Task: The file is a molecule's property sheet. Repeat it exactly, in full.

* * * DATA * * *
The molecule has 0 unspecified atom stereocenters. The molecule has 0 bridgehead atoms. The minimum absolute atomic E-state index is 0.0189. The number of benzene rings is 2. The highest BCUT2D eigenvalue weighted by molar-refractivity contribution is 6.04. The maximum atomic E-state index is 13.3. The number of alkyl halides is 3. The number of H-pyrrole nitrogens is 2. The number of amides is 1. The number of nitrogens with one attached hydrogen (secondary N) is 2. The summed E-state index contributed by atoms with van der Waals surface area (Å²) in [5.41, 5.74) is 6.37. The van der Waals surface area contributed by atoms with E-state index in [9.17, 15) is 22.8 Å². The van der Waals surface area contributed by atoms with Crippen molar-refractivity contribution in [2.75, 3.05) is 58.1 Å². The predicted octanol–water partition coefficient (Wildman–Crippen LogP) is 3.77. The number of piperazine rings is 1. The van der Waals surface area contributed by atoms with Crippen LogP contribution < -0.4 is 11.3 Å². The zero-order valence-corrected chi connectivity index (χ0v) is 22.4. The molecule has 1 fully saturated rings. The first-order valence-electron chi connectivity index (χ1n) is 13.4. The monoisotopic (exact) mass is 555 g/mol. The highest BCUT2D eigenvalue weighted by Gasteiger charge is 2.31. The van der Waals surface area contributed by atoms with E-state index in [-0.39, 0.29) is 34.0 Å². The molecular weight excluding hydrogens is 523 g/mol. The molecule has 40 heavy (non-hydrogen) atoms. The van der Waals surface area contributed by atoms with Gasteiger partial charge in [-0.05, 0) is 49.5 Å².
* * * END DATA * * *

The molecule has 0 unspecified atom stereocenters. The molecule has 0 bridgehead atoms. The minimum absolute atomic E-state index is 0.0189. The number of benzene rings is 2. The highest BCUT2D eigenvalue weighted by molar-refractivity contribution is 6.04. The maximum atomic E-state index is 13.3. The number of alkyl halides is 3. The number of H-pyrrole nitrogens is 2. The number of amides is 1. The number of nitrogens with one attached hydrogen (secondary N) is 2. The summed E-state index contributed by atoms with van der Waals surface area (Å²) in [5.41, 5.74) is 6.37. The van der Waals surface area contributed by atoms with E-state index in [9.17, 15) is 22.8 Å². The van der Waals surface area contributed by atoms with Crippen molar-refractivity contribution in [2.75, 3.05) is 58.1 Å². The predicted octanol–water partition coefficient (Wildman–Crippen LogP) is 3.77. The number of piperazine rings is 1. The van der Waals surface area contributed by atoms with Crippen LogP contribution < -0.4 is 11.3 Å². The zero-order valence-corrected chi connectivity index (χ0v) is 22.4. The molecule has 1 fully saturated rings. The first-order valence-electron chi connectivity index (χ1n) is 13.4. The monoisotopic (exact) mass is 555 g/mol. The highest BCUT2D eigenvalue weighted by Gasteiger charge is 2.31. The van der Waals surface area contributed by atoms with E-state index in [-0.39, 0.29) is 34.0 Å². The molecular weight excluding hydrogens is 523 g/mol. The molecule has 40 heavy (non-hydrogen) atoms. The van der Waals surface area contributed by atoms with Gasteiger partial charge in [-0.05, 0) is 49.5 Å².